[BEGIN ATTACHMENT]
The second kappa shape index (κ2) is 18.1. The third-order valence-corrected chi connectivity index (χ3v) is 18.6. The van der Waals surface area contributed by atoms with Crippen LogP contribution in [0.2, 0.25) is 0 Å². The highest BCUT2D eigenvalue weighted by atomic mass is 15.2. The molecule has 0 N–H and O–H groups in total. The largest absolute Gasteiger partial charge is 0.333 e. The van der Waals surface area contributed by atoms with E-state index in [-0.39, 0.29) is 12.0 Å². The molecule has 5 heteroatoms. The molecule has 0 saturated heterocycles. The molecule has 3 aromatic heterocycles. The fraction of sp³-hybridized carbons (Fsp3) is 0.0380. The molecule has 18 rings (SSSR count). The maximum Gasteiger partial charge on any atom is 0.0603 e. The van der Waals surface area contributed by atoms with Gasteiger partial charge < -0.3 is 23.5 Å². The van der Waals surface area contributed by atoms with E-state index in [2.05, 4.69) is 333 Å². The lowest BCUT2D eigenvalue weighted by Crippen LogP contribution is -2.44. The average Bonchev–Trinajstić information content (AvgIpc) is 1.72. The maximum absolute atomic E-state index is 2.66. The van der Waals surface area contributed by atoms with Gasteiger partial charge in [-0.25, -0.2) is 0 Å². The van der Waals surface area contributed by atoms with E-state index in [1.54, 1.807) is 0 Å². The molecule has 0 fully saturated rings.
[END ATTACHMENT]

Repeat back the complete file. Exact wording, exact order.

The second kappa shape index (κ2) is 18.1. The third-order valence-corrected chi connectivity index (χ3v) is 18.6. The van der Waals surface area contributed by atoms with Crippen LogP contribution in [0.2, 0.25) is 0 Å². The highest BCUT2D eigenvalue weighted by atomic mass is 15.2. The molecule has 0 N–H and O–H groups in total. The largest absolute Gasteiger partial charge is 0.333 e. The van der Waals surface area contributed by atoms with E-state index in [-0.39, 0.29) is 12.0 Å². The molecule has 5 heteroatoms. The molecule has 0 saturated heterocycles. The molecule has 3 aromatic heterocycles. The fraction of sp³-hybridized carbons (Fsp3) is 0.0380. The molecule has 18 rings (SSSR count). The maximum Gasteiger partial charge on any atom is 0.0603 e. The van der Waals surface area contributed by atoms with Gasteiger partial charge < -0.3 is 23.5 Å². The van der Waals surface area contributed by atoms with E-state index in [2.05, 4.69) is 333 Å². The lowest BCUT2D eigenvalue weighted by Crippen LogP contribution is -2.44. The average Bonchev–Trinajstić information content (AvgIpc) is 1.72. The maximum absolute atomic E-state index is 2.66. The van der Waals surface area contributed by atoms with Gasteiger partial charge in [-0.25, -0.2) is 0 Å². The van der Waals surface area contributed by atoms with E-state index in [1.54, 1.807) is 0 Å². The molecule has 0 fully saturated rings.